The culture and heritage woven through the Welsh woollen industry
Owner of indie-label Nellie and Eve, Helen Hickman, utilises plants to dye locally-sourced wool from mid-Wales, foraging in the Welsh countryside and drawing on old recipes for the workshops which she runs.
Helen says: “We have a resource in this country that is everywhere and yet globally only 1% of textile production is wool – this is a desperate situation. There are more sheep than people, and wool would provide clothing, warmth and compost. Wool fits into the sustainability narrative. Why aren’t we singing about it?”
To delve further into this question, I drove to Melin Tregwynt on a cold spring morning, along the B-road from the north of Wales. For the mile or so approaching the mill, the sheep grazing along the winding road felt secluded against the hedgerows covered in sunny gorse.
The mill itself stood proudly, a haze of white and blue, against the landscape. Here I met with owner Amanda Griffiths. When asked about the cultural importance of keeping Melin Tregwynt running, she approached the topic with a visceral and clear succession plan.
Amanda herself is very driven and seemed to have a keen eye for business as well as a deep understanding of the cultural importance of retaining one of the last remaining mills, perhaps the reason Melin Tregwynt has worked with the likes of the V&A and BBC in the past.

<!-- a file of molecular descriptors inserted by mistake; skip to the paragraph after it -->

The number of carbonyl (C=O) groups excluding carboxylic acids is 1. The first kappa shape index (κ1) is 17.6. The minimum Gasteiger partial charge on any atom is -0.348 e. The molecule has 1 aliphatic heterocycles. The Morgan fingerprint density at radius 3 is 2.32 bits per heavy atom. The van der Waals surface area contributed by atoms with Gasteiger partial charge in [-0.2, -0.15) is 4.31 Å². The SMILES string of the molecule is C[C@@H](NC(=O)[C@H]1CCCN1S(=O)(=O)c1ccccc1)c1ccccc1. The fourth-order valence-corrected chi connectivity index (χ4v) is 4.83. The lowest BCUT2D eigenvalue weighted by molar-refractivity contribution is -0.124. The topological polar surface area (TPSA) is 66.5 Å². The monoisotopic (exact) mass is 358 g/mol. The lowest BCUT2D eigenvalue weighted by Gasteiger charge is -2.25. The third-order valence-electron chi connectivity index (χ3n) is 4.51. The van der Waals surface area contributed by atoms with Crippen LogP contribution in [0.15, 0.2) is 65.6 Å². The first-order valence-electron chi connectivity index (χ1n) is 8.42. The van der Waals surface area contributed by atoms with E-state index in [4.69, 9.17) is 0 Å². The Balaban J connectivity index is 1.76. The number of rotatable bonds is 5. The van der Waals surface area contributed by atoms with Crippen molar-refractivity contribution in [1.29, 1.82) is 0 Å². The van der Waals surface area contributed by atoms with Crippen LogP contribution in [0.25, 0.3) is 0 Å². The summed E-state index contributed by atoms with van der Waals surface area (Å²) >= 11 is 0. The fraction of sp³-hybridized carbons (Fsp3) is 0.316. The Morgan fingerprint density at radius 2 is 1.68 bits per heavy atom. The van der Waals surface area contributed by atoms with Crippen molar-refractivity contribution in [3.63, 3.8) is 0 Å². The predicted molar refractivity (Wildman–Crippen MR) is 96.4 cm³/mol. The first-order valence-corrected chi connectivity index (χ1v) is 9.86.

Amanda Griffiths said: “We have always been very lucky as a business in that we have always employed local people and this has been the case for the last 100 years. We currently work alongside 42 highly-skilled people and the reason for becoming an employee-ownership company is that we want to preserve a piece of Welsh culture and heritage.
“The Welsh Woollen museum is becoming more proactive in buying Melin Teifi which is a good thing. Their collections should be preserved and deserve to be shown in a setting like this.”
For thousands of years, Wales has had a deep connection with wool. Since the middle ages, local communities have shorn sheep, washed fleeces, carded and woven. There was a time where there was hardly a community in Wales that didn’t have its contingency of shearers, spinners, weavers, fullers and dyers.
In fact, spinning wheels were so prolific that they were classed as an essential piece of domestic equipment. Dyeing recipes were passed down through generations and vegetable dyes from heather, madder, fox gloves and blackberries, were foraged for and added to metallic mordants to dye the wool.
Helen Hickman of Nellie and Eve adds: “I solely use plant dyes and the locally-sourced wool I spin lends itself to the concept of exploring natural dyes. When I began, I started dyeing with nettles and looked along the hedgerows in the garden, imparting natural colours to a natural product, without chemicals.